The effect of demonetization was harsh on the cash driven sector of agricultural laborers and unregistered manufacturing etc. But the liquidity crisis wasn't as harsh as it was shown and pressure was reduced by end of December. To recover from the effects of demonetization we need:
The demonetization was a unprecedented step as all other such measures were either introduced during hyper inflation, war, political upheavals or other extreme measures. However India did it when the economy was growing and macro economic fundamentals were still strong.
The survey focuses on answering questions like What policy measures does the country need now so the benefits of demonetization are increased and the ill effects are reduced. Though the impact felt on the agricultural sector, rural economy and cash intensive sector is high but the impact of the losses in these sector don't impact the economy as these are not counted in macro economic calculations.
India has seen low Currency to GDP ratio for the first few decades after independence and then this increased as the economy grew in the 1970's. Then the ratio improved and was high till 2000 when inflation increased. Then by 2005 as inflation eased the ratio again became higher. In general the level of high denomination notes is more as they are fueling more consumption and higher standards of living. It is believed that higher the cash the more is the corruption and the more is the use of currency for illicit activities. Countries thus see lower currency to GDP ratio as their development improves.
However India's Cash quantity is very high compared to its corresponding corruption level and so what the country wants is to lower the cash in circulation. The soil rate is another measure of whether a currency is used for transaction or not. Soil rate means the rate at which a note become so spoiled that it has to be returned to the bank. The rate is 33% for notes of low denomination and very low notes of high denomination. This means that the notes of high denomination like Rs. 500/1000 are not getting soiled and so are not used for transactions as much as lower denomination notes. The end conclusion could be that such high denomination notes are used for other purposes like storing as black wealth.
The deposits in banks increased and overtime this shall reduce but still the deposits may be higher than pre demonetization era.
Cash in circulation has reduced but can increase overtime but still shall be lesser than during the pre demonetization era.
More money now in formal banking system and so can be utilised for investments and lending. Depositors shall get interest on these.
Less corruption only if compliance becomes easier and less incentive is there for evasion.
Tax base shall widen and tax collection shall increase in long run. This should be met with lower tax rates and efforts to widen tax base further by removing exclusions.
Those with black money had three option:
Some resorted to using Jan dhan accounts and converted their huge stash into tiny amounts which was deposited in these accounts. Some brought gold or foreign currencies in the black market. The others showed the unaccounted income as coming from a transaction that occurred just before the demonetization and thus escaped by paying taxes.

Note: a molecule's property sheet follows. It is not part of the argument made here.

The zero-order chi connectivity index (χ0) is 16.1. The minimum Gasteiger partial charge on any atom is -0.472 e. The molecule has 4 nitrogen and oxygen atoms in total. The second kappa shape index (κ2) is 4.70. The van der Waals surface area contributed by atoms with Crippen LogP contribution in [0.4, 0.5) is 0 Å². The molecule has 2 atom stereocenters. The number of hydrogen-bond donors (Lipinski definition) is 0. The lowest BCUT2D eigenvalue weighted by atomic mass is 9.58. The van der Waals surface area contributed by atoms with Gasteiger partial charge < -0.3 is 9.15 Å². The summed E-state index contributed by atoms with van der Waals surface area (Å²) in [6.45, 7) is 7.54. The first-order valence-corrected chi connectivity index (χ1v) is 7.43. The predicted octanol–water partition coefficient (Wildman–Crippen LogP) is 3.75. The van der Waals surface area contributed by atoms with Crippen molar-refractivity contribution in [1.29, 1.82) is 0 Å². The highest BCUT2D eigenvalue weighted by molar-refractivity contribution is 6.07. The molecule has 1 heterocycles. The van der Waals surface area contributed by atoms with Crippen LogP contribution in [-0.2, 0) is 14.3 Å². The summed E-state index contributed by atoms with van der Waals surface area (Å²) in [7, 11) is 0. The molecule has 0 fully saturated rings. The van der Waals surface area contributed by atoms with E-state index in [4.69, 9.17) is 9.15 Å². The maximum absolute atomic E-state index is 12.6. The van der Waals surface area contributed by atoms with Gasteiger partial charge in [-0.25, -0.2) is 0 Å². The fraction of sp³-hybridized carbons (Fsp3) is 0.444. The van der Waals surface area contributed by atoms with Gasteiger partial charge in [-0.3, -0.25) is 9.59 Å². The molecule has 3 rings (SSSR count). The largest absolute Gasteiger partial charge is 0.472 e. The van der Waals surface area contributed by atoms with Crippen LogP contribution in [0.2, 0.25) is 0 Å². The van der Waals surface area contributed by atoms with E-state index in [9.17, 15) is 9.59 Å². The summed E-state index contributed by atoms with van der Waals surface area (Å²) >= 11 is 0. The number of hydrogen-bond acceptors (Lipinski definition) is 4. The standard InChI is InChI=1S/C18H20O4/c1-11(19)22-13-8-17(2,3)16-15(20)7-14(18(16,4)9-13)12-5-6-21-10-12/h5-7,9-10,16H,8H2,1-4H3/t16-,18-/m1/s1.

Demonetization also had a small advantage that a small percentage of black cash shall never return to the system and so this shall reduce the liability of the RBI. Also the higher tax obtained or the penalty got from the Income disclosure scheme means the government has made a good amount which can be used for productive purposes like redistribution, recapitalization of banks and government schemes.
The Popular support to demonetization also showed us that the public too is not willing to tolerate black money and so a tax evader might consider paying a regular moderate tax than being an outcast.
The rate of digitization was slow and penetration poor. The sector also faced problems like lack of acceptability given that almost 350 million have no mobiles and 350 million have only feature phones. So only 250 million had smart phones that the payment wallets could operate on. The amount of transaction by the most convenient medium cash were about 98% by volume and 65% by value. This changed after demonetization and was a boon to digital payment modes.
Wallets have a problem of low limits and no interoperability. The government thus launched BHIM UPI app and the BHIM USSD mode but they too have drawbacks like operational complexity.
Aadhar enabled payments systems are so far the best alternative to those who can't operate credit or debit cards and have only Aadhar link bank accounts. The AEPS shall ensure that the resposibility of maintenance of equipment's shall be of the merchants and so the consumer has no inconvenience. The only drawback to this mode is the lack of POS machines and this too shall be overcome soon.
Digitization has many benefits and has received a boost after demonetization. The budget too has supported this by removing all kinds of charges on digital transactions.
The pace of remonetization should be high and match the pace of the demand. The limits on withdrawals should go and the public should not face any penalties on cash withdrawals. Both these measures shall help in building confidence of the public. The continuation of these shall lead to encouragement of hoarding cash.
Since the government is likely to make a small one time gain from this action, it should also use this gain into a one time capital expenditure like recapitalization or private investments.
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